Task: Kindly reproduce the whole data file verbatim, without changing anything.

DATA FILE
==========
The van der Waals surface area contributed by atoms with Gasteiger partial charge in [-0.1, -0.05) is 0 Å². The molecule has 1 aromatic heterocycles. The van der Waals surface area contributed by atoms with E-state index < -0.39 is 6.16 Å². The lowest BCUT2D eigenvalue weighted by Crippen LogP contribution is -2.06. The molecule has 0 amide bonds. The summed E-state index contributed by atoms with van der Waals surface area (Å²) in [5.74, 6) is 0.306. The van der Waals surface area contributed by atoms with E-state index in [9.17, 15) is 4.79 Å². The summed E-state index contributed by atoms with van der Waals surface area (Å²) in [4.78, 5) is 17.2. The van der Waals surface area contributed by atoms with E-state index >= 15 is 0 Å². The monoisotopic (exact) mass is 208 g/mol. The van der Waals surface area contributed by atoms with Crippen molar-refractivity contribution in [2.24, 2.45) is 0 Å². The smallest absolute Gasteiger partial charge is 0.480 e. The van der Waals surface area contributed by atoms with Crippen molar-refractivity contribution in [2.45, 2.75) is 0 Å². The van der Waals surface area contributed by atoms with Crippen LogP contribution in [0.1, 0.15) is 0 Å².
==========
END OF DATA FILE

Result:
The van der Waals surface area contributed by atoms with Gasteiger partial charge in [-0.1, -0.05) is 0 Å². The molecule has 1 aromatic heterocycles. The van der Waals surface area contributed by atoms with E-state index < -0.39 is 6.16 Å². The lowest BCUT2D eigenvalue weighted by Crippen LogP contribution is -2.06. The molecule has 0 amide bonds. The summed E-state index contributed by atoms with van der Waals surface area (Å²) in [5.74, 6) is 0.306. The van der Waals surface area contributed by atoms with E-state index in [9.17, 15) is 4.79 Å². The summed E-state index contributed by atoms with van der Waals surface area (Å²) in [4.78, 5) is 17.2. The van der Waals surface area contributed by atoms with E-state index >= 15 is 0 Å². The monoisotopic (exact) mass is 208 g/mol. The van der Waals surface area contributed by atoms with Crippen molar-refractivity contribution in [2.24, 2.45) is 0 Å². The smallest absolute Gasteiger partial charge is 0.480 e. The van der Waals surface area contributed by atoms with Crippen molar-refractivity contribution in [2.45, 2.75) is 0 Å². The van der Waals surface area contributed by atoms with Crippen LogP contribution in [0.1, 0.15) is 0 Å².